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General and abdominal obesity and incident distal sensorimotor polyneuropathy: Insights into inflammatory biomarkers as potential mediators in the KORA F4/FF4 cohort.

Diabetes Care 42, 240-247 (2019)
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OBJECTIVETo investigate the associations between different anthropometric measurements and development of distal sensorimotor polyneuropathy (DSPN) considering interaction effects with prediabetes/diabetes and to evaluate subclinical inflammation as a potential mediator.RESEARCH DESIGN AND METHODSThis study was conducted among 513 participants from the Cooperative Health Research in the Region of Augsburg (KORA) F4/FF4 cohort (aged 62-81 years). Anthropometry was measured at baseline. Incident DSPN was defined by neuropathic impairments using the Michigan Neuropathy Screening Instrument at baseline and follow-up. Associations between anthropometric measurements and DSPN were estimated by multivariable logistic regression. Potential differences by diabetes status were assessed using interaction terms. Mediation analysis was conducted to determine the mediation effect of subclinical inflammation in these associations.RESULTSAfter a mean follow-up of 6.5 years, 127 cases with incident DSPN were detected. Both general and abdominal obesity were associated with development of DSPN. The odds ratios (95% CI) of DSPN were 3.06 (1.57; 5.97) for overweight, 3.47 (1.72; 7.00) for obesity (reference: normal BMI), and 1.22 (1.07; 1.38) for 5-cm differences in waist circumference, respectively. Interaction analyses did not indicate any differences by diabetes status. Two chemokines (C-C motif chemokine ligand 7 [CCL7] and C-X-C motif chemokine ligand 10 [CXCL10]) and one neuron-specific marker (Delta/Notch-like epidermal growth factor-related receptor [DNER]) were identified as potential mediators, which explained a proportion of the total effect up to 11% per biomarker.CONCLUSIONSGeneral and abdominal obesity were associated with incident DSPN among individuals with and without diabetes, and this association was partly mediated by inflammatory markers. However, further mechanisms and biomarkers should be investigated as additional mediators to explain the remainder of this association.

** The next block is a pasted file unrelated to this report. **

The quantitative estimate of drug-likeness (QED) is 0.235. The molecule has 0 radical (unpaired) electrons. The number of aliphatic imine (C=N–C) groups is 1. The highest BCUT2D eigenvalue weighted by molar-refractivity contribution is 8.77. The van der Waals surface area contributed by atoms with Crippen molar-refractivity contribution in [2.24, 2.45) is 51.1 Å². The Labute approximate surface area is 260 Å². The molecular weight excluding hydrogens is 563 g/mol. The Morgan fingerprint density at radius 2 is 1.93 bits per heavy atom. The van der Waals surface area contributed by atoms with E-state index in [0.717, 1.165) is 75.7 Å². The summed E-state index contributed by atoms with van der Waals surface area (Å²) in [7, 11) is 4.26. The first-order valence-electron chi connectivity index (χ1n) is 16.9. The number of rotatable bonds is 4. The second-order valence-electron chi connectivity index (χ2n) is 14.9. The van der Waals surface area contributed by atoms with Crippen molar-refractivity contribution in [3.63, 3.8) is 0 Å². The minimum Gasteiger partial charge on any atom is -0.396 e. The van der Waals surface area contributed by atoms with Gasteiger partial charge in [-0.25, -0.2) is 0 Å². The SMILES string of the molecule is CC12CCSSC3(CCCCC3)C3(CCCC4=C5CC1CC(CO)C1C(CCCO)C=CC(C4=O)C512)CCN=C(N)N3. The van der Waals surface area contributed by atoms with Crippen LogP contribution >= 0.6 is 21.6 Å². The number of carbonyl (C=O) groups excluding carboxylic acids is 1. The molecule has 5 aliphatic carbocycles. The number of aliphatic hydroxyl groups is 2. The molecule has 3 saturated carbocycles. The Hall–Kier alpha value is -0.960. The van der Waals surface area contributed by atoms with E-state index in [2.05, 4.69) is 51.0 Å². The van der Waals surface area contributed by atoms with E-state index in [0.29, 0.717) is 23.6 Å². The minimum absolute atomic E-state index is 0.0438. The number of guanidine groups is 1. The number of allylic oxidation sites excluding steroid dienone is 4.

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Publication type Article: Journal article
Document type Scientific Article
Keywords Risk-factors; Peripheral Neuropathy; Complications; Association; Population; Prevalence; Expression
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